The main plots in Austen novels are brilliant love stories that inspire our complicit faith in, and desire for, ‘a good match’ with apparent effortlessness. But this faith and desire is interrupted, complicated, and gently mocked by minor counter-narratives. My generation of Austen devotees is not wrong in being seduced by adaptations that cut out the counter-narratives and reduce the novels to pure and simple love stories. Love stories are seductive, Austen’s particularly so. Those who scorn being captured by her handling of the genre, who insist on premising their appreciation on other grounds entirely, are missing something vital. But if we are learning love from Austen, I believe we extend the delights of this genre by returning to, and reflecting on, the cunter-narratives. A narrative that is inside the novel, and yet outside the love story plot, enables us to appreciate that plot in the abstract—to read it as participating in a genre, in a set of conventions, that we and our narrator are playing with together.

The counter-narratives within the novels may appear to be confirmed by Austen’s biography. Austen lived her adult life with her sister and widowed mother. She died in her early forties without apparently having made ‘a good match’ for herself. Her life story will not confirm the premises and promises of the love story. However, the ‘reality’ of Austen’s personal history is like the ‘reality’ of ‘reality TV’ in that it is utterly manufactured by the forms in which it is transmitted. Her first biographer was a nephew who unsurprisingly characterised his subject as a benign, demure maiden aunt. Popular representations of Austen have maintained this construction ever since. In the mainstream imagination, the defining feature of this author is her singleness, her uncoupliness, her ‘spinsterhood’, and this state of being is envisioned, as ‘spinsterhood’ so often has been, as sexless, cloistered, limited. Yet Austen’s narrator, whose voice is often read as her own, is knowledgeable, flirtatious, witty and often rude. Even ‘real life’, it seems, contains irreconcilable contradictions.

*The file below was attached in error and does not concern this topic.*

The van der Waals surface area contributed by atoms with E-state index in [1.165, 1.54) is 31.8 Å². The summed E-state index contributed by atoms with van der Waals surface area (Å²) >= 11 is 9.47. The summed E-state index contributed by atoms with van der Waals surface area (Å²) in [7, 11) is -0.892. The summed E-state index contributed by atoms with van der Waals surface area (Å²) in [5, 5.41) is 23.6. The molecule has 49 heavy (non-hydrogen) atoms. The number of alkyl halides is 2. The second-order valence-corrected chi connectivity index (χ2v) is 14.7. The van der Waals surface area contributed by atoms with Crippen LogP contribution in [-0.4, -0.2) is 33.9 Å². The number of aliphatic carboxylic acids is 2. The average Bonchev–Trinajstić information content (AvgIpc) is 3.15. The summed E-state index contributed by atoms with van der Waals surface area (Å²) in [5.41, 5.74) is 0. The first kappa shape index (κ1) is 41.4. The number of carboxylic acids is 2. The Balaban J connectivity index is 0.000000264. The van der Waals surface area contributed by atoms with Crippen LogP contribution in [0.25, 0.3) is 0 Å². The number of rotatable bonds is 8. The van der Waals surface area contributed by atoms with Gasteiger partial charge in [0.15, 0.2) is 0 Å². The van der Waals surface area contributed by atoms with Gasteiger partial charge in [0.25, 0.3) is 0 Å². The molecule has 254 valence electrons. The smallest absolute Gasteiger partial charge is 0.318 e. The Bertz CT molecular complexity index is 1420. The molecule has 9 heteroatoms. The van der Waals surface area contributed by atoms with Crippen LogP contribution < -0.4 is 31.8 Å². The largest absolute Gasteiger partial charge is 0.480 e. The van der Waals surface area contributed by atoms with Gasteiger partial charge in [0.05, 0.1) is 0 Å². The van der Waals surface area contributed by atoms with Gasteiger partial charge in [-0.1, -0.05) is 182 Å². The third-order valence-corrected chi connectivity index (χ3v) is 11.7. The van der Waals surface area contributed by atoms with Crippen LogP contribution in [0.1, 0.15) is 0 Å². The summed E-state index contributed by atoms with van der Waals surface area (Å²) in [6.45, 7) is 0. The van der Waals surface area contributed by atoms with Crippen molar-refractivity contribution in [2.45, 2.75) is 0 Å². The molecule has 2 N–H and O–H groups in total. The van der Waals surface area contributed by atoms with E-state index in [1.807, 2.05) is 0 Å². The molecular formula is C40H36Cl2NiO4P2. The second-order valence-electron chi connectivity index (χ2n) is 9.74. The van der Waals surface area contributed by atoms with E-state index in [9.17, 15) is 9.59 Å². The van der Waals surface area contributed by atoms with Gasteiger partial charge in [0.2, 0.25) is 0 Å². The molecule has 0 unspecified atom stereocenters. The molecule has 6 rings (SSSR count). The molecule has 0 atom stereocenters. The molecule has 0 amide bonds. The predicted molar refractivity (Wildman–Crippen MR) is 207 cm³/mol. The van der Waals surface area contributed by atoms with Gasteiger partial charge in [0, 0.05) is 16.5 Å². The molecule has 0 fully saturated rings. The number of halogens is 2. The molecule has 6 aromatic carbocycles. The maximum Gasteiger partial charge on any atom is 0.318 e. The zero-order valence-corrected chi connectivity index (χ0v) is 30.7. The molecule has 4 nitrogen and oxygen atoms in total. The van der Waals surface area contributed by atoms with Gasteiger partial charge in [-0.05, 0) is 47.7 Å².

To use Austen’s biography to confirm her love stories as ‘false’ and her counter-love-stories as ‘true’ or ‘realistic’ means giving great emphasis to her marital status. This is a contradictory acceptance of the basic premise of love stories: that couples and coupling are of primary import. Instead of searching for a point of simple correspondence between Austen’s life or opinions and the world of her novels, we need to come to terms with the complex fictionality employed throughout her writing.